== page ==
BBC NEWS Americas Africa Europe Middle East South Asia Asia Pacific
BBCi NEWS   SPORT   WEATHER   WORLD SERVICE   A-Z INDEX     

BBC News World Edition
 You are in: Entertainment  
News Front Page
Africa
Americas
Asia-Pacific
Europe
Middle East
South Asia
UK
Business
Entertainment
Science/Nature
Technology
Health
-------------
Talking Point
-------------
Country Profiles
In Depth
-------------
Programmes
-------------
BBC Sport
BBC Weather
SERVICES
-------------
EDITIONS
Saturday, 17 August, 2002, 16:39 GMT 17:39 UK
Fringe diary: Review craving
The Sketch Club
The Sketch Club desperately want to be reviewed by the main festival papers
Performer Tom Barnes of comedy act the Sketch Club describes his troupe's attempts to draw the big reviewers to their Fringe show as the festival enters its final week.

13 August

Slightly up-and-down week so far, with our fantastic review in threeweeks.com on Friday, followed by the smallest audience we had yet had.

I thought I had put in a wrapped-in-cotton-wool performance but no one else noticed. Andrew had exactly the same feeling about himself the next day, while the rest of us thought he'd done well.

Then, it was a lovely day for handing out fliers, which led to 46 in the audience on Saturday.

Sunday, though, returned to standard weather - wet, wet, with a touch of extreme wet, and audiences shrunk again.

There really is, in Edinburgh, a correlation between how many fliers you put out and audience size, though the maths of it would be difficult to articulate.

Tom Barnes
Tom Barnes trying to keep his spirits up

For the first time since I have arrived in Edinburgh, last night I managed to get to bed before 0100, because both Maggie and I felt exhausted.

I slept through till until 1100 this morning, missing the first of three shows I didn't make it to today.

Our ghost story has been taken up by other acts: an astrologer (also playing the Gilded Balloon) has offered to exorcise the ghost in the Sunday Mail.

Stacey's "hot breath down the back of the neck" is getting references in other comedy shows.

Lots of people, when they meet us, say "Oh you're the haunted show!" so it has got us known, but it certainly hasn't increased our audiences.

One great thing about Edinburgh is the way that the divide between performer and audience is totally broken down.

W e all see each other's shows, and the man you see as Coriolanus one moment is handing out his fliers the next day.

Sometimes you wish Tom Cruise and Kim Basinger had to do that.

A woman I had persuaded to come and see the show almost on the first day stopped me in the park to say how fantastic the show was.

Yesterday, two 16-year-old fans came all the way up from Whitby just in order to see Sketch Club. There's dedication for you.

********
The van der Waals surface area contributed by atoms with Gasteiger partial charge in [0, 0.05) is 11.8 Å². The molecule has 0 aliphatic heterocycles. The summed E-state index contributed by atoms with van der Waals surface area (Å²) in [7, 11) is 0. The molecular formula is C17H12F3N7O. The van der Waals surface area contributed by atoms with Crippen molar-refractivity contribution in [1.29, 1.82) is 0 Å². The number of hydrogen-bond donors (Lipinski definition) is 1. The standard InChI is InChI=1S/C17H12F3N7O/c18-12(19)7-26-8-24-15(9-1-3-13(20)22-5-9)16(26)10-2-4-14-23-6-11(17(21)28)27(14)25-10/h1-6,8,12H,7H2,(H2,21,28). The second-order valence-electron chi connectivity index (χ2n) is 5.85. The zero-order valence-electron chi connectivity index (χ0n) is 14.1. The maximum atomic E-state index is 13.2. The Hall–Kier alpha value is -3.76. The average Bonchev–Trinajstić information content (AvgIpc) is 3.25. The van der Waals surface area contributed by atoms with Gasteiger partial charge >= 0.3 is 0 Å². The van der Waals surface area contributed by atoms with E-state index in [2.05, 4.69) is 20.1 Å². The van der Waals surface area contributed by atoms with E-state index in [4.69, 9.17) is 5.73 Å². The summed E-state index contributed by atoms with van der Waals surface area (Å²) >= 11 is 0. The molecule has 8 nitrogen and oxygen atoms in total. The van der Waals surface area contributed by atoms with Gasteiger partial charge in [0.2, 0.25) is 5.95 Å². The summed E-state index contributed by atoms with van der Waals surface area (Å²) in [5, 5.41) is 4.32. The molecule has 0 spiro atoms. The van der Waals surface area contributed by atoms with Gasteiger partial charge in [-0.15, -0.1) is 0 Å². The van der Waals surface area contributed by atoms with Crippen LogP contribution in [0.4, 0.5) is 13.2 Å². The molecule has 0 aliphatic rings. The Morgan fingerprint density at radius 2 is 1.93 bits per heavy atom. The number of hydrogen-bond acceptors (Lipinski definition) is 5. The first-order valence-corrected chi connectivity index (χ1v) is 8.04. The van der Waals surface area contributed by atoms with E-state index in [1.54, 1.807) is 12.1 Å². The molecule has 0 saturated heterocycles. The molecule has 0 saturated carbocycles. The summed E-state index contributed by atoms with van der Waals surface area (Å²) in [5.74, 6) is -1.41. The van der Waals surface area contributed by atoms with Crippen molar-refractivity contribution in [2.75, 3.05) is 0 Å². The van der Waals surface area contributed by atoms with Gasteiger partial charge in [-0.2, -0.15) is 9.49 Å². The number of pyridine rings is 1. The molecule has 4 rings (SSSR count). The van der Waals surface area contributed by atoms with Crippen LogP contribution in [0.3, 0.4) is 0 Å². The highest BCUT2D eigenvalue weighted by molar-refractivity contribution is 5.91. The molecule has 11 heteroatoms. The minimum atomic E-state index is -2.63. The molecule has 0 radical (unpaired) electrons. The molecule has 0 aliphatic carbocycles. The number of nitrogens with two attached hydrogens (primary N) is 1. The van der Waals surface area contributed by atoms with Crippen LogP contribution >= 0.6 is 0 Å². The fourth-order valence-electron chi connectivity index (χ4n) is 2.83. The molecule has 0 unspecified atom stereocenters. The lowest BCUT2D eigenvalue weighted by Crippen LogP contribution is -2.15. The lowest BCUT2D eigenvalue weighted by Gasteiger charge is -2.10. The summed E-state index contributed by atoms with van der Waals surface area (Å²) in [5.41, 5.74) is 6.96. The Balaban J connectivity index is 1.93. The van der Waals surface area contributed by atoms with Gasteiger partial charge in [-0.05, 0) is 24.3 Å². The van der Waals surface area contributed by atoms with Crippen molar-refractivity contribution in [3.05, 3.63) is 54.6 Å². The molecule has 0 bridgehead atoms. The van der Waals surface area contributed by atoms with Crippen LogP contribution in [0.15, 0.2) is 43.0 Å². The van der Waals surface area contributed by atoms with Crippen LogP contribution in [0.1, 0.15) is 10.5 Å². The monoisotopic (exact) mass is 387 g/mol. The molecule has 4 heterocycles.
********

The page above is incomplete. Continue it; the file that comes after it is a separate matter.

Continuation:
14 August

Exactly half-way through the run, and audiences have yet to pick up, leaving Andrew and Brian slightly worried about cash-flow.

Last night we had five paying customers, and we have a bit more than that tonight (Tuesdays are always supposed to be bad), but we need to be moving toward 30 to 40 to be happy.

The troupe is one girl down
One female member went home after becoming scared by their "haunted" venue

And we need to sell out a couple of nights to really have a hope of breaking even. The lady at the Gilded Balloon says that all ticket sales are down by about a third from last year and the main papers have yet to review us.

A nice review in The Stage today called my camp rendition of Ol' Man River "strangely affecting" - what does that mean? And Brian was "saturnine".

But we need to be reviewed by The Scotsman, Metro or List, and they're just not coming.


15 August

Real life intrudes on Edinburgh, as I have to ring home to find out about my students' A-level results.

They were better than expected, but I still have little faith in the value of the new A-levels.

Yesterday we put on a great performance, despite the lack of Jackie, who had been called down to London for an audition, which apparently went well.

Despite fact that various people were doing different parts to make up added to the spice and zest of the evening.

I even joined in the dance (a frightening experience for the audience). This is why live cabaret is so exciting: the show genuinely changes every night.

Coverage of the 2002 Edinburgh Festival from BBC News Online

The buzz

In focus

Fringe diarists

REVIEWS

AROUND THE BBC

WEBSITES
See also:

04 Aug 02 | Entertainment
10 Aug 02 | Entertainment
22 Jul 02 | Entertainment
17 Jul 02 | Entertainment
Internet links:


The BBC is not responsible for the content of external internet sites

Links to more Entertainment stories are at the foot of the page.


E-mail this story to a friend

Links to more Entertainment stories

© BBC ^^ Back to top

News Front Page | Africa | Americas | Asia-Pacific | Europe | Middle East |
South Asia | UK | Business | Entertainment | Science/Nature |
Technology | Health | Talking Point | Country Profiles | In Depth |
Programmes